Now Tony must be kidding again. Surely no CEO would actually let the party planning to put in a bid for the tender, rewrite the tender document to better suit them.

Hon Tony Ryall: Is he aware that the final document that went out to all tenderers incorporated the changes proposed by Mr Hausmann, whose company was the eventual successful party, and does he think that all potential bidders were fairly treated equally in this process?

Maybe he isn’t kidding.

Hon Tony Ryall: I seek leave to table the emails and documents mentioned in my questions.

Leave granted.

Well if the e-mails have been tabled, I guess we can judge for ourselves if Tony was just making this up or these e-mails do actually show what is claimed.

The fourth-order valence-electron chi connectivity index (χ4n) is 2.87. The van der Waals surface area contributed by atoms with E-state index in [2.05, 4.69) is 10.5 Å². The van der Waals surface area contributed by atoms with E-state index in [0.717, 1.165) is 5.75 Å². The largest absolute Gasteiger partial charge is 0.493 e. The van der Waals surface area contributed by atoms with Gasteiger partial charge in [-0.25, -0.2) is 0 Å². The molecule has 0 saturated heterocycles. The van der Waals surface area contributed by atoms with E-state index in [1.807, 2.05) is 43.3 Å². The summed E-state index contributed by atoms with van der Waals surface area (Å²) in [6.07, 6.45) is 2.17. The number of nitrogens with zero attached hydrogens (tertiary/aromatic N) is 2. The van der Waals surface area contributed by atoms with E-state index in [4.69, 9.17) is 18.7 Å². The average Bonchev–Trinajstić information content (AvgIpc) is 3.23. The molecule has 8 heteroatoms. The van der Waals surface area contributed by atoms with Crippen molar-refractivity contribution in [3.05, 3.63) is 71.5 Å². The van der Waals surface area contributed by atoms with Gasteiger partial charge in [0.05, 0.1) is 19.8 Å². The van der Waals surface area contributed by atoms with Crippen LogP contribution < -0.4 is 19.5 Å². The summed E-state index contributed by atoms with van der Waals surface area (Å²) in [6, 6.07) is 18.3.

But wait that isn’t all. In the next question, we learn that these harmless e-mails (move on move on nothing to see here – read the official report when we are happy with it) may not quite have been voluntarily handed over the the inquiry team:

Hon Tony Ryall: Is the Minister aware that the material revealing secret emails between Hausmann and the executive, in which Hausmann changed the tender documents to his advantage, was withheld from the inquiry by both parties and came to light only after independent forensic analysis in London of the back-up tapes; and what does that say about the balance of truth in this inquiry?

Now this must be incorrect. Surely a DHB with obligations under the Official Information Act wouldn’t simply delete embarrassing e-mails.

Hon Tony Ryall: Would the Minister have confidence in the chief executive of the Hawke’s Bay District Health Board if it was confirmed to him that this information was withheld and came to light only because of specialised forensic analysis in Britain of the back-up tapes, which were mysteriously damaged?